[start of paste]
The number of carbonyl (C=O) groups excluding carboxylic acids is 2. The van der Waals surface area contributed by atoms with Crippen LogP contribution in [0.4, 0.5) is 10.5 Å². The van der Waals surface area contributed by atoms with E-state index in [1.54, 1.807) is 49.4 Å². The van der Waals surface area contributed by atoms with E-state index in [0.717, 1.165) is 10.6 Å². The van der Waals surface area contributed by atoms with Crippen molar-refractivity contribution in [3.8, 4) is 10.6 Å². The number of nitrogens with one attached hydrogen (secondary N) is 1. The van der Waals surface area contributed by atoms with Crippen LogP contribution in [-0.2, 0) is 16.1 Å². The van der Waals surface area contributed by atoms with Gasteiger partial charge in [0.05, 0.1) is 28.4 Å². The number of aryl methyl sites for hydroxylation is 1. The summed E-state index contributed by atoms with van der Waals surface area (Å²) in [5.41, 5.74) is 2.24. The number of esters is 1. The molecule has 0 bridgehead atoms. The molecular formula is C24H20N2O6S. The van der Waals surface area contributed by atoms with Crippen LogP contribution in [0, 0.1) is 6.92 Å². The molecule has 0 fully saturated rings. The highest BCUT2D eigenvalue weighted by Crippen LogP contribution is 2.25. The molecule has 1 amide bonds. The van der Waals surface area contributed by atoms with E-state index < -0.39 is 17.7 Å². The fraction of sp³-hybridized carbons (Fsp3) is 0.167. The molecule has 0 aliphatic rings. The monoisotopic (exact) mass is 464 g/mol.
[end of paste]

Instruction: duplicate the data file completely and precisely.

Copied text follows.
The number of carbonyl (C=O) groups excluding carboxylic acids is 2. The van der Waals surface area contributed by atoms with Crippen LogP contribution in [0.4, 0.5) is 10.5 Å². The van der Waals surface area contributed by atoms with E-state index in [1.54, 1.807) is 49.4 Å². The van der Waals surface area contributed by atoms with E-state index in [0.717, 1.165) is 10.6 Å². The van der Waals surface area contributed by atoms with Crippen molar-refractivity contribution in [3.8, 4) is 10.6 Å². The number of nitrogens with one attached hydrogen (secondary N) is 1. The van der Waals surface area contributed by atoms with Crippen LogP contribution in [-0.2, 0) is 16.1 Å². The van der Waals surface area contributed by atoms with Gasteiger partial charge in [0.05, 0.1) is 28.4 Å². The number of aryl methyl sites for hydroxylation is 1. The summed E-state index contributed by atoms with van der Waals surface area (Å²) in [5.41, 5.74) is 2.24. The number of esters is 1. The molecule has 0 bridgehead atoms. The molecular formula is C24H20N2O6S. The van der Waals surface area contributed by atoms with Crippen LogP contribution in [0, 0.1) is 6.92 Å². The molecule has 0 fully saturated rings. The highest BCUT2D eigenvalue weighted by Crippen LogP contribution is 2.25. The molecule has 1 amide bonds. The van der Waals surface area contributed by atoms with E-state index < -0.39 is 17.7 Å². The fraction of sp³-hybridized carbons (Fsp3) is 0.167. The molecule has 0 aliphatic rings. The monoisotopic (exact) mass is 464 g/mol.